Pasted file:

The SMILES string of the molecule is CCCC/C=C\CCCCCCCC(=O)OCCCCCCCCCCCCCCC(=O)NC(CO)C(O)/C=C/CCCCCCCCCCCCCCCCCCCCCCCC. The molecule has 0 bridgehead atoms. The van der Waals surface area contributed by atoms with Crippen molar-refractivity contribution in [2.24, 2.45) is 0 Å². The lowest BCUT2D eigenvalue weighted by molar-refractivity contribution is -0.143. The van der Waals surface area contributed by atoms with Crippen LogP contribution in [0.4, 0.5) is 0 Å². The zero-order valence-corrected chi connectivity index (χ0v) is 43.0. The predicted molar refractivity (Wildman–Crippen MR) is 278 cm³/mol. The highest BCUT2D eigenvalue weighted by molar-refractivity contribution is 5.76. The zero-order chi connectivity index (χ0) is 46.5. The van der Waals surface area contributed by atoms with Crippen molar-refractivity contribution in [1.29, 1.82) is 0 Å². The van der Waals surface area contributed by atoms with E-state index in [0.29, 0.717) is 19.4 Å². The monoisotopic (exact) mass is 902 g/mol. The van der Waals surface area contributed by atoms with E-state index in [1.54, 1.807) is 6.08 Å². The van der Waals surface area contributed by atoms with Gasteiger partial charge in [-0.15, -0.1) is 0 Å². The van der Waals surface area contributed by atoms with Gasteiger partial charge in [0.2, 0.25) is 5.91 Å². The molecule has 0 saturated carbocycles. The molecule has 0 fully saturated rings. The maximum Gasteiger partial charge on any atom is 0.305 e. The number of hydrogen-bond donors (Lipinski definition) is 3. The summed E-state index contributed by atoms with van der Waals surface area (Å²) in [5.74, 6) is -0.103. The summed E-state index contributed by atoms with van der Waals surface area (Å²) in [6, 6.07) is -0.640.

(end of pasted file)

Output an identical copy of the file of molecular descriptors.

The SMILES string of the molecule is CCCC/C=C\CCCCCCCC(=O)OCCCCCCCCCCCCCCC(=O)NC(CO)C(O)/C=C/CCCCCCCCCCCCCCCCCCCCCCCC. The molecule has 0 bridgehead atoms. The van der Waals surface area contributed by atoms with Crippen molar-refractivity contribution in [2.24, 2.45) is 0 Å². The lowest BCUT2D eigenvalue weighted by molar-refractivity contribution is -0.143. The van der Waals surface area contributed by atoms with Crippen LogP contribution in [0.4, 0.5) is 0 Å². The zero-order valence-corrected chi connectivity index (χ0v) is 43.0. The predicted molar refractivity (Wildman–Crippen MR) is 278 cm³/mol. The highest BCUT2D eigenvalue weighted by molar-refractivity contribution is 5.76. The zero-order chi connectivity index (χ0) is 46.5. The van der Waals surface area contributed by atoms with Crippen molar-refractivity contribution in [1.29, 1.82) is 0 Å². The van der Waals surface area contributed by atoms with E-state index in [0.29, 0.717) is 19.4 Å². The monoisotopic (exact) mass is 902 g/mol. The van der Waals surface area contributed by atoms with E-state index in [1.54, 1.807) is 6.08 Å². The van der Waals surface area contributed by atoms with Gasteiger partial charge in [-0.15, -0.1) is 0 Å². The van der Waals surface area contributed by atoms with Gasteiger partial charge in [0.2, 0.25) is 5.91 Å². The molecule has 0 saturated carbocycles. The molecule has 0 fully saturated rings. The maximum Gasteiger partial charge on any atom is 0.305 e. The number of hydrogen-bond donors (Lipinski definition) is 3. The summed E-state index contributed by atoms with van der Waals surface area (Å²) in [5.74, 6) is -0.103. The summed E-state index contributed by atoms with van der Waals surface area (Å²) in [6, 6.07) is -0.640.